LONDON — While the American Steve Kerr made headlines coaching the Golden State Warriors to another NBA title this summer, the Scottish Stephen Kerr made news vigorously backing troubled British Prime Minister Theresa May.
May became vulnerable when her decision to call a snap election cost her Conservative Party the majority in the UK Parliament. But while Conservatives lost a net total of 13 seats overall, they added a dozen in Scotland.
One went to Kerr, on his third try, by 148 votes out of 47,000. Two years ago, he lost by more than 10,000 votes. This time, an instant recount was not complete until 4 a.m.
"It was an extraordinary night I'll never forget," Kerr said.
He first ran in 2005, after he had served as the president of the Edinburgh Scotland Stake of The Church of Jesus Christ of Latter-day Saints from 1994-2003. He ran again in 2015, after he completed his service as an Area Authority Seventy of the church from 2006-13.
Kerr, who at the time of his election was director of sales operations for Kimberly-Clark Corp. in Europe, the Middle East and Africa, spoke with the Deseret News about May, Brexit, terrorism, Scottish independence and more.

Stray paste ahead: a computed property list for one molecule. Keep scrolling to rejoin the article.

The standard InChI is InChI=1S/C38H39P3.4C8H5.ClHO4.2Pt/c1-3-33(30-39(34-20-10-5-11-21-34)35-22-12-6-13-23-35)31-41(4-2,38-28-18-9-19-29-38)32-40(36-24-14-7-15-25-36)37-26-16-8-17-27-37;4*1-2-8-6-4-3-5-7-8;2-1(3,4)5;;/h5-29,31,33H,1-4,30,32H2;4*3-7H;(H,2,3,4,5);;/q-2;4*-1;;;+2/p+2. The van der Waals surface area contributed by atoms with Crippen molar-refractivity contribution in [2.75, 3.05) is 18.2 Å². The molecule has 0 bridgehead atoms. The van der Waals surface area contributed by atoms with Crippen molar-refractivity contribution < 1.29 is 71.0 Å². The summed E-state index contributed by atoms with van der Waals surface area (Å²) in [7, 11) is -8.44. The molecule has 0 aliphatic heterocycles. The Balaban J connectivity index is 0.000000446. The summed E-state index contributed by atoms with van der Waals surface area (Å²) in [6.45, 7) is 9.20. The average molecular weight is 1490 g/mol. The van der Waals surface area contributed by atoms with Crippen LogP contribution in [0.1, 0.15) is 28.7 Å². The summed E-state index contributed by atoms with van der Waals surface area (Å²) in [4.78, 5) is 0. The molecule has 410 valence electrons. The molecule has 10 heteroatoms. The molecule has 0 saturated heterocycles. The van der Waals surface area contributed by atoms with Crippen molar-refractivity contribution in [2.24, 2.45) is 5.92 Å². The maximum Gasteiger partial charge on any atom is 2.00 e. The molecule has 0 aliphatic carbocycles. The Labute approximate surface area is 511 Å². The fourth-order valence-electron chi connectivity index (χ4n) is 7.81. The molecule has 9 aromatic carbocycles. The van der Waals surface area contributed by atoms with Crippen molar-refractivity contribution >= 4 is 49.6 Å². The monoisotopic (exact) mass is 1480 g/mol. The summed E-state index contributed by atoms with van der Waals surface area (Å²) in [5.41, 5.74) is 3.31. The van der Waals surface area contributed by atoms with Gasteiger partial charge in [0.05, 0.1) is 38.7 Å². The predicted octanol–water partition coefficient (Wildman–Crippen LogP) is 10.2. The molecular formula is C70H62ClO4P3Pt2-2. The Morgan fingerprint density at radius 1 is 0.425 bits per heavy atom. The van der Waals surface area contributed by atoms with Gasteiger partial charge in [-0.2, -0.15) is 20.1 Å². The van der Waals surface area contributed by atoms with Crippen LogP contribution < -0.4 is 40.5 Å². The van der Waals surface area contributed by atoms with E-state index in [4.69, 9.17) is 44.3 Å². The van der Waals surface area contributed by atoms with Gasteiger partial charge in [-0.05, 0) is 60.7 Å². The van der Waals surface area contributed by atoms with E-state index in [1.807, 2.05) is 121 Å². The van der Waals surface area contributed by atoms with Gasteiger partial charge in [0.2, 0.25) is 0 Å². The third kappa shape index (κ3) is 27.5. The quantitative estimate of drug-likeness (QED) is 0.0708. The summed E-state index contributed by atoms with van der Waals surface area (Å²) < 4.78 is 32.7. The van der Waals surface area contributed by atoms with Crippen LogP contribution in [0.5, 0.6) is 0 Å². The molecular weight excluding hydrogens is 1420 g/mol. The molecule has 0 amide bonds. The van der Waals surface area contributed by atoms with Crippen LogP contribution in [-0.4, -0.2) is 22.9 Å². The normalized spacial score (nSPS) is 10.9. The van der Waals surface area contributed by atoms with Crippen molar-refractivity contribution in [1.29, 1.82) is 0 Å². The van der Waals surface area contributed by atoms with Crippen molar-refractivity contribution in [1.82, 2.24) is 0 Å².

DESERET NEWS: What is your position on the future leadership of Theresa May? Conservatives saw an increase of votes of 5 percentage points, but lost a net of 13 seats in Parliament. Two of her closest advisers had to resign and she had to strike a deal with the Democratic Unionist Party of Northern Ireland to form a coalition government.
STEPHEN KERR: The position is that we've got to get behind our Prime Minister. I think people forget amid all the commentary, Conservatives won more votes (42.3 percent) across the UK than at any time in the last 34 years. We won the most votes, we won the most seats (317). We've got to get behind the Prime Minister. She's absolutely the best person to take us forward. The vast majority of MPs feel that way.
DN: In 2014, Scotland held a referendum on whether it should remain part of the United Kingdom. The vote was 55-45 to remain in the UK. What is your position?